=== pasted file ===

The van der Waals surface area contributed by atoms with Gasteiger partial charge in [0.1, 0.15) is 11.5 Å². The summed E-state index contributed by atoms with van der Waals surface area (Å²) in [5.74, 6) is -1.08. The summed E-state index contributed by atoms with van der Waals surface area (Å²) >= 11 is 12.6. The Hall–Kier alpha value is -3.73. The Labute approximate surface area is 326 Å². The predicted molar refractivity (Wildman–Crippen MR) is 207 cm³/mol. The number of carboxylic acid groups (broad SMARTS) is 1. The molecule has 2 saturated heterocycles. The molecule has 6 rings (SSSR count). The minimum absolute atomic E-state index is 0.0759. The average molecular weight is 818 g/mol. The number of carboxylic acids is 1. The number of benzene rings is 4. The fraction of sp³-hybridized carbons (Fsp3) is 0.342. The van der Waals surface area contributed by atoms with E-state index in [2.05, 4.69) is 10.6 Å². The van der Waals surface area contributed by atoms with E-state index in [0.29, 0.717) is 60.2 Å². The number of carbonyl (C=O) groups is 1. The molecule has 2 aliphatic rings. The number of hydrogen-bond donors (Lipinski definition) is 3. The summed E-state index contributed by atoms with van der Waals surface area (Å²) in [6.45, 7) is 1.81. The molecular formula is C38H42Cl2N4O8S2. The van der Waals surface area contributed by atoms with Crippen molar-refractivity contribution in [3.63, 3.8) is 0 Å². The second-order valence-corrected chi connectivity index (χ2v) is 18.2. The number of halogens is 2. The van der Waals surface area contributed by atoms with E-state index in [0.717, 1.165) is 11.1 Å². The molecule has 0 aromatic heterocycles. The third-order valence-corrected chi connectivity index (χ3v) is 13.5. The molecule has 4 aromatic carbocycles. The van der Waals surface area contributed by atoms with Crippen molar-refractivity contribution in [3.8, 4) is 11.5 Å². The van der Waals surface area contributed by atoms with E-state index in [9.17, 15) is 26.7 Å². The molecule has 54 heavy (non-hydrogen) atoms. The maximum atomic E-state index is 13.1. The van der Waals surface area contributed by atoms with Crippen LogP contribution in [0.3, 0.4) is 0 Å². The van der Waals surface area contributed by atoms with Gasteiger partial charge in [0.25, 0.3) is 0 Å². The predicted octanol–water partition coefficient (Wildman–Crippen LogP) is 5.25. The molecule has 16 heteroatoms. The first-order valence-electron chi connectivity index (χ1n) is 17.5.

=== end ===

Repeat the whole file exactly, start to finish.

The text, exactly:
The van der Waals surface area contributed by atoms with Gasteiger partial charge in [0.1, 0.15) is 11.5 Å². The summed E-state index contributed by atoms with van der Waals surface area (Å²) in [5.74, 6) is -1.08. The summed E-state index contributed by atoms with van der Waals surface area (Å²) >= 11 is 12.6. The Hall–Kier alpha value is -3.73. The Labute approximate surface area is 326 Å². The predicted molar refractivity (Wildman–Crippen MR) is 207 cm³/mol. The number of carboxylic acid groups (broad SMARTS) is 1. The molecule has 2 saturated heterocycles. The molecule has 6 rings (SSSR count). The minimum absolute atomic E-state index is 0.0759. The average molecular weight is 818 g/mol. The number of carboxylic acids is 1. The number of benzene rings is 4. The fraction of sp³-hybridized carbons (Fsp3) is 0.342. The van der Waals surface area contributed by atoms with E-state index in [2.05, 4.69) is 10.6 Å². The van der Waals surface area contributed by atoms with E-state index in [0.29, 0.717) is 60.2 Å². The number of carbonyl (C=O) groups is 1. The molecule has 2 aliphatic rings. The number of hydrogen-bond donors (Lipinski definition) is 3. The summed E-state index contributed by atoms with van der Waals surface area (Å²) in [6.45, 7) is 1.81. The molecular formula is C38H42Cl2N4O8S2. The van der Waals surface area contributed by atoms with Crippen molar-refractivity contribution in [3.63, 3.8) is 0 Å². The second-order valence-corrected chi connectivity index (χ2v) is 18.2. The number of halogens is 2. The van der Waals surface area contributed by atoms with E-state index in [0.717, 1.165) is 11.1 Å². The molecule has 0 aromatic heterocycles. The third-order valence-corrected chi connectivity index (χ3v) is 13.5. The molecule has 4 aromatic carbocycles. The van der Waals surface area contributed by atoms with Crippen molar-refractivity contribution in [3.8, 4) is 11.5 Å². The van der Waals surface area contributed by atoms with E-state index in [9.17, 15) is 26.7 Å². The molecule has 54 heavy (non-hydrogen) atoms. The maximum atomic E-state index is 13.1. The van der Waals surface area contributed by atoms with Crippen LogP contribution in [0.3, 0.4) is 0 Å². The van der Waals surface area contributed by atoms with Gasteiger partial charge in [0.25, 0.3) is 0 Å². The predicted octanol–water partition coefficient (Wildman–Crippen LogP) is 5.25. The molecule has 16 heteroatoms. The first-order valence-electron chi connectivity index (χ1n) is 17.5.